'Bumfuzzled' By the Whole Thing
Bumfuzzle was one of our most searched for words after many people encountered the word in The New York Times and found themselves, well, bumfuzzled (the word means “to confuse, perplex, or fluster”).
“I’m bumfuzzled by the whole thing,” said Mr. Georgas, now the president of Cravens. “I don’t think she’ll win the state. But I think she’ll close the margin closer than anybody has.”
—Manny Fernandez, The New York Times, 24 Oct. 2016
We are not entirely certain where bumfuzzle comes from; one possibility is that it is descended from dumbfound, which became dumfoozle, and then bumfoozle, before settling on the spelling articulated in this article.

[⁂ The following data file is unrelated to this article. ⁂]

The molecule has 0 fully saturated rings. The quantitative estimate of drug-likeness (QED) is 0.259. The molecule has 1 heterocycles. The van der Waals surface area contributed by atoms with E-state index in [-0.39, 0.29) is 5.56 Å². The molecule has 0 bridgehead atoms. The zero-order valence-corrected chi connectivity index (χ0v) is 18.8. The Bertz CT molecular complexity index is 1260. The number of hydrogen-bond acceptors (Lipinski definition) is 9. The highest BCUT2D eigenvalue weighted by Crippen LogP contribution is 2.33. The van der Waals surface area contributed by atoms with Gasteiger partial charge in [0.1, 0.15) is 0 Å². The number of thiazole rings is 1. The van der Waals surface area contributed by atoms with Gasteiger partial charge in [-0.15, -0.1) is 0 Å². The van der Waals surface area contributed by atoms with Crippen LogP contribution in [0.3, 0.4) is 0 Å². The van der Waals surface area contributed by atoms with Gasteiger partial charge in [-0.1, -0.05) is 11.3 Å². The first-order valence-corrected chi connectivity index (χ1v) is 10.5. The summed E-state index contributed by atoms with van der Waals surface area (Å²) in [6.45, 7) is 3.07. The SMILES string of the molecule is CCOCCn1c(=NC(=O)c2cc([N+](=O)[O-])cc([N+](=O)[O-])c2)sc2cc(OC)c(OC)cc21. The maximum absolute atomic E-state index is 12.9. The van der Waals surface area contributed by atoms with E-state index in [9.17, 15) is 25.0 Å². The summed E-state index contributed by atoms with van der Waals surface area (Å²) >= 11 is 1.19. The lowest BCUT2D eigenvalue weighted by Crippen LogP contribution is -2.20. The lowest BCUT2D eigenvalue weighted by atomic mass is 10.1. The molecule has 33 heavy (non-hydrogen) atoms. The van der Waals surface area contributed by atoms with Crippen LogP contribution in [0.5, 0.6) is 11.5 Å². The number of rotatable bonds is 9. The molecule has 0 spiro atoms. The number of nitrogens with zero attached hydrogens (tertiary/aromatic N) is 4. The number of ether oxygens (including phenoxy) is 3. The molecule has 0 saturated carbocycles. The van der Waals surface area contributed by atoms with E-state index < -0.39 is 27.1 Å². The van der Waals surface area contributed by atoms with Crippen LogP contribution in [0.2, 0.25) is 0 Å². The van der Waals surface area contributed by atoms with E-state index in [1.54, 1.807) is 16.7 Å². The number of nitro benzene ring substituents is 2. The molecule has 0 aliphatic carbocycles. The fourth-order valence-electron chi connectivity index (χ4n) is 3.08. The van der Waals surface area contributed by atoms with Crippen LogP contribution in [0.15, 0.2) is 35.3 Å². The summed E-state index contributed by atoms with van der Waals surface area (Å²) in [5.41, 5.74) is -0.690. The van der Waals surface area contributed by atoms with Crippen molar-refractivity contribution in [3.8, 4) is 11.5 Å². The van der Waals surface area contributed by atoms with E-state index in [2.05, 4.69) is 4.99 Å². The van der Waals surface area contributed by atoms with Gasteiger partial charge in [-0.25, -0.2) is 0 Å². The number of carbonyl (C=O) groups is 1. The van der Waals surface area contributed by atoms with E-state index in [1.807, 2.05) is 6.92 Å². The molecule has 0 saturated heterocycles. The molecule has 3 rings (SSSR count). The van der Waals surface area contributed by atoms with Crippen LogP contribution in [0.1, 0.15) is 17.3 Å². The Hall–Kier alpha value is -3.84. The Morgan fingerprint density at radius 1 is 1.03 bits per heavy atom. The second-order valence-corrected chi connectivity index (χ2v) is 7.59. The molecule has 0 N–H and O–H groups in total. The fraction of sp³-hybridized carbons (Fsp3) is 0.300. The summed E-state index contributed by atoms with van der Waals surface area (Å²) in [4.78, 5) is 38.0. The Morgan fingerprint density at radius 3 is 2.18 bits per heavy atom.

Bumfuzzle appears to have originated in the American south in the middle of the 19th century, and despite the ease with which it rolls off the tongue, and the delight it elicits in well-nigh everyone who hears it, has not managed to escape its dialectical roots and enter into everyday use.
Everything sent over the wires in relation to it is of that provoking style that old Bullion used to call the “willy—wonty—donty—canty.” It’s all “perhaps”—“perchance”—“may-be”—“seemingly,” and other nice verbal dodges. The idea seems to be to completely bumfuzzle the people, if we may be allowed so classical an expression.
—The Wheeling Daily Intelligencer (Wheeling, WV), 27 Sept. 1858
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